The 60th birthday

A loving wife whisks her husband away for a celebratory spa weekend – but will her best-laid plans backfire?

Image: www.phildisley.com

George had greeted the approach of his 60th birthday with a gloomy sense of the inescapability of fate. It wasn’t so much Time’s winged chariot at his back, or the whisper of the Reaper’s scythe at his front – it was more the knowledge that Harriet was going to be Planning Something. There had been brochures. She’d been talking to the children. She’d been on ruddy Facebook.

Left to his own devices – indeed, given anything so unlikely as a choice – George would spend the first evening of his 61st year in front of the golf with a bottle of especially good claret and poached eggs on toast. He’d allow himself, as a present, one of the rare cigarettes of which his doctor disapproved and his health-obsessed wife downright anathematised.

In the event, though, Harriet had settled on what – he consoled himself – was only the second most ghastly thing she could have thought up: a weekend in a spa hotel with Jeff and Ellie Burton. Ellie was a bore, but she and Harriet got on, and George had known Jeff since university. Their relationship was companionable rather than close, but Harriet had decided that they were best friends and so that was that. Not ideal, then. But better than a whole house full of the old friends he had spent the past 15 years trying to shed.

When he arrived at Bupton Manor, however, he found that Harriet had laid on a range of “treatments”, that the hotel was alcohol-free and the menu entirely macrobiotic, and that he was expected to spend a weekend padding about in a towelling dressing gown: he was wondering if the worst had not, in fact, already happened.  

He telephoned his PA, covertly, on the Friday night. “Madeleine, this is an emergency.” The scheme he outlined was a simple one: Madeleine was to call the following morning with news of an urgent, fictitious meeting that was to take place back in London on Saturday evening, to catch a key client in transit between Stockholm and São Paulo. (This wasn’t implausible: George might be reaching retirement age, but after four decades in the Square Mile he had no intention of retiring.) He would make his excuses, hop on a train and be in his own armchair with a large Scotch by half past six.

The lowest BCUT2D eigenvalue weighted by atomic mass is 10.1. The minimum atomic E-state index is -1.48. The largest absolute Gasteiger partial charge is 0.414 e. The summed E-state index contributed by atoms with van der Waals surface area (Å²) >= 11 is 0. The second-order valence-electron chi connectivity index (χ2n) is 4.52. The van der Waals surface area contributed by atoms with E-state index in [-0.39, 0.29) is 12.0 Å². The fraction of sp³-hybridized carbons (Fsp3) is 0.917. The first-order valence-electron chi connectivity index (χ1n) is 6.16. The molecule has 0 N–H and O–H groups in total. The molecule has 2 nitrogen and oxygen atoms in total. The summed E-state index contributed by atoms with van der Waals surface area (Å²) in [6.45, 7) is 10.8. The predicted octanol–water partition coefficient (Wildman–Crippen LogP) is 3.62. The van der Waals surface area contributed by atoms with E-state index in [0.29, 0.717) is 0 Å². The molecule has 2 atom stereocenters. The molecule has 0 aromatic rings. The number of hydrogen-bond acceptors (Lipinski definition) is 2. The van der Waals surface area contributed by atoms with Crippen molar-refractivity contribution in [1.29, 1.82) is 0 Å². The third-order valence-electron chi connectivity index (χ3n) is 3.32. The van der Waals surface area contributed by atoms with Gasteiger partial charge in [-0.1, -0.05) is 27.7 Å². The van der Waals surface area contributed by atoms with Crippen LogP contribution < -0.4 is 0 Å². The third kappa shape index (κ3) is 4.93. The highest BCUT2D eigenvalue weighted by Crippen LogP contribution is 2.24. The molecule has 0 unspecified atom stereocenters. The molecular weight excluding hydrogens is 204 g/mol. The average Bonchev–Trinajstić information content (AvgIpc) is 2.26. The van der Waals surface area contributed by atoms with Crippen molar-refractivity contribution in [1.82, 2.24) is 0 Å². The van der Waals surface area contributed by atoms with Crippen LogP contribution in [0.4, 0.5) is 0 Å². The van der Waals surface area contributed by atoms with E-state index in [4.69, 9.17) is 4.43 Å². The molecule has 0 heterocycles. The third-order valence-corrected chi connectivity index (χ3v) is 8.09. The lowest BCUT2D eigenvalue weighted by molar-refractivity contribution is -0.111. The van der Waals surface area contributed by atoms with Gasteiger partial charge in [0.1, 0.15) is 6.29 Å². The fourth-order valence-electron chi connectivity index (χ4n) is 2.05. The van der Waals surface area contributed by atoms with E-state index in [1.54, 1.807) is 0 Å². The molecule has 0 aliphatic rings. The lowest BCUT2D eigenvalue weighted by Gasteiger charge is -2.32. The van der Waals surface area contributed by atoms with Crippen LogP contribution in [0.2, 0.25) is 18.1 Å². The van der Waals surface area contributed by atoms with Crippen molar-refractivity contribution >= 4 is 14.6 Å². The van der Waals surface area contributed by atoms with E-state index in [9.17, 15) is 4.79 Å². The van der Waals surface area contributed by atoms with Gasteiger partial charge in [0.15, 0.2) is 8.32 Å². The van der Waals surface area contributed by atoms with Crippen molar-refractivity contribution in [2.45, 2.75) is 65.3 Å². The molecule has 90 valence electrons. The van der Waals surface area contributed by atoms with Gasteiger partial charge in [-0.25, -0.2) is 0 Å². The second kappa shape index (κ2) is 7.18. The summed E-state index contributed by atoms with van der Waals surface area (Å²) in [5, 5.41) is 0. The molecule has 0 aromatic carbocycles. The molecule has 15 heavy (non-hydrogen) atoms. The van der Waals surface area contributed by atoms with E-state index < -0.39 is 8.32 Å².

That end of the plan went smoothly. Just in time, too: “breakfast” had been an unspeakable sage and prune infusion called, ominously, “Cleanse”. “Bad news, I’m afraid, darling…” He’d offered the necessary grimacing regrets – “If it wasn’t absolutely necessary… No, I won’t hear of you coming back. You chaps stay and enjoy the weekend, I insist. Yes, it is the most godawful luck…” – and bolted for the station with a song in his heart. On the train back from Somerset he browsed an old Bulldog Drummond, and barely looked up as a helicopter passed low overhead.

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He let himself into their house on Regent’s Park. It was unusually empty, the staff having been given the weekend off. Bliss. George crossed the parquet purposefully and made straight for the soda siphon, palming a cigarette from his top pocket as he went and tucking it behind his ear. Scotch in first – a large one. Now, just a splosh of… and at that very moment a loud bang startled him half to death. His tumbler clattered to the floor and lukewarm soda water squirted down the front of his shirt and trousers.

He looked wonderingly about him. There was – confetti, was it? – sifting through the air. And a fusillade of what he would later identify as party-poppers. And then – where had the buggers sprung from? – all around him were faces he recognised and wished he didn’t convulsed in mirth and yelling: “Surrrrr-PRIIIIIIISE!”

Square-on in the doorway, holding hands and laughing, were Harriet and Madeleine.

“Happy birthday, darling,” said Harriet, smiling a smile in which affection and triumph mingled in roughly the proportions of vermouth to gin in a good martini.

“Sorry, boss,” said Madeleine. “Harriet nobbled me first. She knew you’d call me. She had the whole thing worked out.”

George arranged his face into the best imitation of good humour it was, under the circumstances, capable of. Then there was a moment.

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“Darling?” said Harriet. “Are you quite all right?” George’s stomach made a sound audible from the next county and he felt something molten in his bowels. Oh, Lord. “Cleanse”, he realised with horror, was about to gatecrash his party.

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